The only Covid narrative that doesn’t directly aim to control people has to do with determining the origin of SARS-CoV-2. Discovering the origin of the virus should have been a top priority, but it was not. Why? Perhaps, instead of controlling people, the goal in this case was to cover for complicit behavior.
There are only two plausible competing virus origin hypotheses: “lab leak” and “wet market.” Instead of imploring scientists to work together and discover the truth, then-National Institutes of Health Director Francis Collins wrote in an email to presidential medical advisor Anthony Fauci early in the pandemic: “Wondering if there is something NIH can do to help put down this very destructive conspiracy [i.e., ‘lab leak’], with what seems to be growing momentum.”
Knowing that SARS-CoV-1 leaked from a Chinese lab on at least two occasions in the early 2000s, why would Collins and Fauci be so quick to “put down” the lab leak hypothesis?
Evidence Wuhan Lab Was Doing Risky Experiments
A 2016 publication in the premier journal PNAS entitled “SARS-like WIV1-CoV poised for human emergence” gave us more than enough evidence that risky experiments were being conducted at the Wuhan Institute of Virology. Specifically, the authors stated: “This manuscript describes efforts to extend surveillance beyond sequence analysis, constructing chimeric and full-length zoonotic coronaviruses to evaluate emergence potential” (emphasis mine).
In other words, the authors were creating novel viruses and determining how well they could infect human cells. A curious feature of SARS-CoV-2 is the presence of a furin cleavage site in its spike protein that gives it remarkable infectivity. Human cells display a specialized enzyme called “furin protease” that can cleave the SARS-CoV-2 spike protein at the furin cleavage site to facilitate efficient infection.
Surprisingly, this furin site is absent from the spike proteins of the closest known relatives of SARS-CoV-2, leading to the hypothesis that the furin site could easily have been inserted into a bat virus to create a “chimeric coronavirus” (i.e., SARS-CoV-2). The importance of furin protease cleavage was well known to the PNAS researchers, as evidenced by their statement: “Differences in these regions of spike may yield increased protease targeting, enhanced spike cleavage, and/or expanded tropism leading to more robust infection for the epidemic SARS strains” (emphasis mine).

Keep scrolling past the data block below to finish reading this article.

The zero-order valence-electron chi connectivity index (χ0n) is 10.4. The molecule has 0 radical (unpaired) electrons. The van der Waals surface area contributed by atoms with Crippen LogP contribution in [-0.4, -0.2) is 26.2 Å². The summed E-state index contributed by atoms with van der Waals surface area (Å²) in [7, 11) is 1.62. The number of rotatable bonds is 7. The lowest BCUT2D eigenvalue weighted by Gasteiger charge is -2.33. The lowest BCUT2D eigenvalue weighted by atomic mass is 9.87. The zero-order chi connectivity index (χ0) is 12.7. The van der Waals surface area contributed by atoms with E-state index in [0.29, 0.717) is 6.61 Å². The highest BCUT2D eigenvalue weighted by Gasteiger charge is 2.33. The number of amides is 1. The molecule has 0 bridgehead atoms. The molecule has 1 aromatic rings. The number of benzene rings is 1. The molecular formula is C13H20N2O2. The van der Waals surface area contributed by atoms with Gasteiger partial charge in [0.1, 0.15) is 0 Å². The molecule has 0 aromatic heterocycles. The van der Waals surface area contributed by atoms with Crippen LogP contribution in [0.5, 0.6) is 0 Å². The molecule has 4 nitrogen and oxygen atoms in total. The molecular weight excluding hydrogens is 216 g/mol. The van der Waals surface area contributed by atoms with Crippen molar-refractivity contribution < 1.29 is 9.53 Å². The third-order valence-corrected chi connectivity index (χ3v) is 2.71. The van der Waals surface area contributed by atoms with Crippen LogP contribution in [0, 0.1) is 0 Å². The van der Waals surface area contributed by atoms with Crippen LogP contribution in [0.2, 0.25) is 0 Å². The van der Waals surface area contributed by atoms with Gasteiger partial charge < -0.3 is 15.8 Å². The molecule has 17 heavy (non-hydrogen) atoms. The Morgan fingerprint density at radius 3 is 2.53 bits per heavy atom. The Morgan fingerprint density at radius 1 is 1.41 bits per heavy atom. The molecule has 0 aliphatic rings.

It was not until around May 2021 that enough scientists called out the politicization surrounding the origin of SARS-CoV-2 that Fauci (and shortly thereafter his megaphones, including Facebook) decided it was permissible to discuss the possibility of a lab leak. Perhaps this explains why, after an astonishing full year of unexplained rejections and delays by journal editors (in a time of Covid-19, when an avalanche of pandemic-related manuscripts was rushed to print in record time), research from Nikolai Petrovsky’s lab showing that the earliest strains of SARS-CoV-2 were extraordinarily human-adapted was not accepted for publication until June 2021.
Prior to this hard-earned progress toward more open discussion, media outlets like CNN blared headlines equating “lab leak” to “something out of a comic book.” With much of our attention now diluted by other concerns, once again a group of researchers led by Michael Worobey of the University of Arizona published a paper in February that attempted to take us back to 2020 and declare the “lab leak” dead.
There’s No Proof Covid Originated in a Wet Market
Notably, this paper does not report a closely related sibling of SARS-CoV-2 displaying a spike protein with a furin cleavage site. It also does not explain why the earliest SARS-CoV-2 strains defied evolutionary theory with their incredible affinity for human cells over bats and other animals. Nor does it produce a shred of evidence that an infected animal at the seafood market transmitted the virus to a person.
Still, the authors claim “dispositive evidence” in favor of the Wuhan market as the virus origin because: first, a cluster of early cases were allegedly geographically centered around the market; second, animals known to be susceptible to SARS-CoV-2 appear to have been sold at the market; and third, highly sensitive PCR testing detected evidence of the virus in various environmental samples at the market.